On Dec. 9, North Dakota announced a new rule for rail shipments of highly volatile crude oil from the Bakken shale formation. The standard issued by the North Dakota Industrial Commission is intended to respond to spills, fires, and derailments that have injured and killed people and harmed the environment.
UPDATE (June 30, 2015): Yesterday, New York State formalized its fracking ban, concluding a seven-year public health and environmental impact study. Governor Cuomo’s administration released the Findings Statement that found that fracking’s risks are too high and officially bans the practice within the state. New York becomes the first state with significant shale gas resources to ban fracking.
UPDATE (June 2, 2015): A Maryland bill establishing a two-and-a-half year moratorium on fracking became law on May 30. Both the state House and Senate passed the bill by veto-proof margins. Republican Governor Larry Hogan declined to either sign or veto the bill, allowing it to go into effect. Along with temporarily banning fracking, the bill also requires the state to create fracking regulations that will go into effect when the ban is lifted.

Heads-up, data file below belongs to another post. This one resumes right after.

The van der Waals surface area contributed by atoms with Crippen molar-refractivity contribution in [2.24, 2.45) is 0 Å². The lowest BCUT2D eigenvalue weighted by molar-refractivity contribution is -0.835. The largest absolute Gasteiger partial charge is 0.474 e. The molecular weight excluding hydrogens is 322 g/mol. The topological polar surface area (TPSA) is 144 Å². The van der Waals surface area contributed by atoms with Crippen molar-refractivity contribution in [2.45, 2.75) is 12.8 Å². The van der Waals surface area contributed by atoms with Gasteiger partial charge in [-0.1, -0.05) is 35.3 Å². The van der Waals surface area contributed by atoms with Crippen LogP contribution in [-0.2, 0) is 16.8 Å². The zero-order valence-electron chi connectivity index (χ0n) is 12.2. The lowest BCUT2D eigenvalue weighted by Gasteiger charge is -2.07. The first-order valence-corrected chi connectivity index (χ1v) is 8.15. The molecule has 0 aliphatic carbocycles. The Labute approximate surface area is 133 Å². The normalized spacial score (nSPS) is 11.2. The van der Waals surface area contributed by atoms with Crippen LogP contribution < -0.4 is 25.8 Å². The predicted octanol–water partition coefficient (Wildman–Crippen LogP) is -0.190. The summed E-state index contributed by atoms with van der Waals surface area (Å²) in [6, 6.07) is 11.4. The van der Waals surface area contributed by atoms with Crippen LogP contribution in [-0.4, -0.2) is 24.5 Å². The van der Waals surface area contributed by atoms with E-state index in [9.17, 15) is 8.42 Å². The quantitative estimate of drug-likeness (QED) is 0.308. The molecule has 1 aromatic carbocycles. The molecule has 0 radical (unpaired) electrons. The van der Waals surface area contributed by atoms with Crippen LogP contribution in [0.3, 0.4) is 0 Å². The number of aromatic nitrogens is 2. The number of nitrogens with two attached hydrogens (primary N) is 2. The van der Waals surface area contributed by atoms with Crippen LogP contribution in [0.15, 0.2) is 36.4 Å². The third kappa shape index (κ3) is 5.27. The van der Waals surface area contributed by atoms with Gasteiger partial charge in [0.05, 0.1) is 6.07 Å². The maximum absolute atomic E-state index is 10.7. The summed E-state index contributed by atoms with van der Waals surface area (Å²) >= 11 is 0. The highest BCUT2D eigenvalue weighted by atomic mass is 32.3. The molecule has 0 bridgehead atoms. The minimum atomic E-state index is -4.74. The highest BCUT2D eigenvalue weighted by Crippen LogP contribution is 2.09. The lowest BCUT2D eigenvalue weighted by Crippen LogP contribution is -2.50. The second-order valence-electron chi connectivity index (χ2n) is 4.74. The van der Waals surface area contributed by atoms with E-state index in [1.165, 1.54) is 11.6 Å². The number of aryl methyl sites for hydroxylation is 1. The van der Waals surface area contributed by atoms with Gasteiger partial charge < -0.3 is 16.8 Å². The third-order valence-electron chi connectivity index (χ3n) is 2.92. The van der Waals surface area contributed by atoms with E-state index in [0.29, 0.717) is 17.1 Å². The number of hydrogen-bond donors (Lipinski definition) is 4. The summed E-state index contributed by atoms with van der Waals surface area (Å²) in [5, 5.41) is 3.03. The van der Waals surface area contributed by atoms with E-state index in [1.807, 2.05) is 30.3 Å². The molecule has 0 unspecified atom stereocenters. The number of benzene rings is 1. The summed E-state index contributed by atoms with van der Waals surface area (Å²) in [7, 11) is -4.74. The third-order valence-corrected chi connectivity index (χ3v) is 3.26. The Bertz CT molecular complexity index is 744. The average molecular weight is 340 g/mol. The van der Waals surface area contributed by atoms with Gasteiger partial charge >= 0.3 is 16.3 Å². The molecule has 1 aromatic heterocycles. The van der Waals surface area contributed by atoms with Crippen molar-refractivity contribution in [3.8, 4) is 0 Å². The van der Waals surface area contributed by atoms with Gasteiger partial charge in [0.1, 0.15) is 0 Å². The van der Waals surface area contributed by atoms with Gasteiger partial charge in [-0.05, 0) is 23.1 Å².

Just before Thanksgiving, the White House quietly released the fall 2014 Unified Agenda, updating the status of public protections under development by agencies across the federal government. The fall agenda indicates that agencies expect to finalize several key health and safety rules in 2015, but other important protections will progress much more slowly or have been pushed far into the future.
Almost five years after first proposing to strengthen the national air quality standard for ozone pollution, the U.S. Environmental Protection Agency (EPA) announced on Nov. 25 that it intends to again propose a more health-protective air quality standard for ground-level ozone pollution. Breathing ozone, also known as smog, can cause health issues ranging from asthma attacks to early death from heart and lung disease.
In the leading edge of what is expected to be a wave of legislation in the new Congress aimed at undermining the U.S. Environmental Protection Agency’s (EPA) ability to set essential public protections, the House of Representatives last week passed two bills that would undermine the agency's ability to advance good, science-based policy and improve public health.
On Saturday, Nov. 15, a toxic chemical leak at a DuPont manufacturing plant outside of Houston killed four workers and hospitalized another, serving as another troubling example of the need for stronger chemical safety standards. The chemical involved in the leak, methyl mercaptan, can cause eye and lung irritation and can be fatal at high levels. Numerous other U.S. facilities use and store this chemical, including those featured in a new interactive map by the Center for Effective Government.